For more than 70 years, physicists have been trying to achieve controlled nuclear fusion — the process that powers the sun and the thermonuclear (i.e., hydrogen) bomb — and for nearly as long, critics have been yanking their chains. “They said they were going to give us fusion within 30 years,” goes an often-repeated jibe. “And they’re still saying it today.”
But is that joke becoming obsolete? At a livestreamed White House summit convened in March to assess the state of fusion research, physicists argued that fusion power could be nearly within our grasp. That’s a big deal: Controlled fusion would have some crucial advantages over controlled fission, the kind of nuclear energy we’re all familiar with. With fusion, unlike with fission, there’s no such thing as a meltdown. Fusion also creates vastly less radioactive waste. Plus the fuel source isn’t a heavy element such as uranium, which must be mined at great expense, but rather hydrogen, which can be extracted from sea water. Finally, because fusion produces essentially no planet-warming greenhouse gases, it could be a big part of the solution to climate change.
Participants in the summit were upbeat. Steven Cowley *85, director of the Princeton Plasma Physics Laboratory (PPPL), said that last August, an experiment at the Lawrence Livermore National Laboratory’s National Ignition Facility generated 1.3 megajoules of power with an input of just under 2 megajoules of power — not quite a net gain, but unprecedentedly large. In December, the Joint European Torus in the United Kingdom produced an average of 10 million watts for five seconds — again, a record, though that’s still a long way from a commercial fusion plant.
Meanwhile, the Department of Energy (DOE) has brought all the fusion research it funds under one umbrella, signaling a new seriousness about the technology, and has announced $50 million in new funding to support fusion science. Legislation has been introduced to provide another $6 billion over the next five years. Private companies have attracted investors who see a major role for fusion-powered electricity in years to come. “We don’t think that acceleration of fusion will happen without the private investment,” Cowley told PAW.
What has Cowley most excited are developments over the past decade in the understanding of how the super-hot, electrically charged gas known as plasma behaves in a fusion reactor. “And that’s mostly come out of Princeton,” he said.
Princeton’s involvement in fusion research dates to 1951, when Lyman Spitzer *38, a professor of astrophysics and the director of the Princeton University Observatory, hit on an idea. The primary discovery that came of the Manhattan Project during World War II was, of course, the atomic bomb, which got its destructive force from fission — splitting the nuclei of heavy atoms such as uranium and plutonium — to release unprecedented amounts of energy. Nuclear plants now provide about 10 percent of the world’s electricity. Physicists also understood that nuclear fusion, the reaction that makes the sun and other stars shine, releases vastly more energy and could create electricity as well. It would be a lot harder: Hydrogen nuclei in a hot plasma have a positive electric charge and naturally want to repel each other. In the center of the sun, that repulsion is overcome by the star’s crushing gravity, which generates intense heat. In an H-bomb, the heat is generated by a fission bomb, which acts as a trigger. For steady power output (to say nothing of avoiding a massive explosion), that’s not an option.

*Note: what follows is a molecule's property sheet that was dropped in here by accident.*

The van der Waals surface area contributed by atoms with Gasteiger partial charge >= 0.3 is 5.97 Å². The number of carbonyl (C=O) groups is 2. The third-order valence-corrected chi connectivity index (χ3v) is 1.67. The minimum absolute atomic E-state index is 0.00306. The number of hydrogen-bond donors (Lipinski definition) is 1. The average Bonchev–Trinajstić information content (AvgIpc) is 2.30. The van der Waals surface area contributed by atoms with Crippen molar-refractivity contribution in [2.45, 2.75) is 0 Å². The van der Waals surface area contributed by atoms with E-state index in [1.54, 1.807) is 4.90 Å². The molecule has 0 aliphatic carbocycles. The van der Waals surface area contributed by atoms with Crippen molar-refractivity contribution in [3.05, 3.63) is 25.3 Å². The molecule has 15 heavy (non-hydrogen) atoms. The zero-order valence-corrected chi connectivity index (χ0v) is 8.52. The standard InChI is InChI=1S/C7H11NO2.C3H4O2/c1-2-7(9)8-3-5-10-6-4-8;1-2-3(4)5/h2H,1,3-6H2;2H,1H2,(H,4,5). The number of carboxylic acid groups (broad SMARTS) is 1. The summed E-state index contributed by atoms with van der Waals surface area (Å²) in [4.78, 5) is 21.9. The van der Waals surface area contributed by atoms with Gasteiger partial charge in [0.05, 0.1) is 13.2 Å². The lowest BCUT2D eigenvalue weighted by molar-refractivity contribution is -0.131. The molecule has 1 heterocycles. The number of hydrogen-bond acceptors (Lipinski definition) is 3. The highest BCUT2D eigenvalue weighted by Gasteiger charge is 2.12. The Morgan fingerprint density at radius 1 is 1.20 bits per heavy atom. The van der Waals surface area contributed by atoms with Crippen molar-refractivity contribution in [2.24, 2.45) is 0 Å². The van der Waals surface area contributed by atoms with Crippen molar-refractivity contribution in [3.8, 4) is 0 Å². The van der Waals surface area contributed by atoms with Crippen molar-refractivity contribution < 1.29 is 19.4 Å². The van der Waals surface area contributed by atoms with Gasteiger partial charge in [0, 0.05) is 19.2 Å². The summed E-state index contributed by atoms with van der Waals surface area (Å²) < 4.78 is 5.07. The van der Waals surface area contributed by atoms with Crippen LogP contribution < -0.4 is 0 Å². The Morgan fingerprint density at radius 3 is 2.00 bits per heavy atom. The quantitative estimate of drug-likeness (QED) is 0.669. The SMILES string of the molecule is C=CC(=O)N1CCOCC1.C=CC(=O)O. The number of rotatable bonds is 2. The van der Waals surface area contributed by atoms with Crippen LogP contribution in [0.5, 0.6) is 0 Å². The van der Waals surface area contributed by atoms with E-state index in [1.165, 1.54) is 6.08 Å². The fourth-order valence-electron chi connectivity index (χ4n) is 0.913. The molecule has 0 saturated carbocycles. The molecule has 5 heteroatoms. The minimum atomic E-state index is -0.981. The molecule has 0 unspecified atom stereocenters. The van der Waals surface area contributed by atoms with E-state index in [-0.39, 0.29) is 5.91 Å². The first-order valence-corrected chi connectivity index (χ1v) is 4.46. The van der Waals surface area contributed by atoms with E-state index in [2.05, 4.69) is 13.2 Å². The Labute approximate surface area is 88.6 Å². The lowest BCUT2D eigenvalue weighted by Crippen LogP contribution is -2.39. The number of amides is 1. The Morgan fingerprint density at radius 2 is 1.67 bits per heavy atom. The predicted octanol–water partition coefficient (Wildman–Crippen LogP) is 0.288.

What Spitzer realized was that if you could confine plasma inside a powerful magnetic field and heat it up to millions of degrees with powerful radio waves, the nuclei would crash into one another and fuse, generating more heat to maintain the reaction. The federal Atomic Energy Commission funded Spitzer’s idea of a device he called a stellarator, and the work proceeded at a lab at Princeton’s Forrestal campus. The Princeton Plasma Physics Laboratory is still working on the problem.
Spitzer’s stellarator concept returned to the back burner in the late 1960s because the powerful magnets that confined the plasma required a complex configuration that was impossible to design at the time. The lab switched to a Russian design known as a tokamak — a donut-shaped machine in which the plasma generates its own magnetic field, helping the external magnets herd the nuclei together. Tokamaks are currently the leading candidate for commercial controlled fusion (the National Ignition Facility, mentioned above, uses a different technology involving powerful lasers). The International Thermonuclear Experimental Reactor (ITER), a tokamak under construction in southern France, is the world’s largest fusion experiment. Princeton is contributing theoretical expertise to that project.
But Spitzer’s stellarator concept has recently been revived because supercomputing has reached a level where the complex physics of a hot, turbulent plasma can finally be modeled. “That’s what’s really new,” said Cowley. “That’s what they didn’t have in the ’50s and ’60s.” He cites the recent work of Elizabeth Paul, a Presidential Postdoctoral Fellow at Princeton, and Matt Landreman, at the University of Maryland, who published a paper outlining a new way to solve the design problems that plagued the original stellarators.
“The solution to reliable controlled fusion,” said Cowley, “may actually lie where Spitzer thought it would lie in the first place. He just was too far ahead of his time.”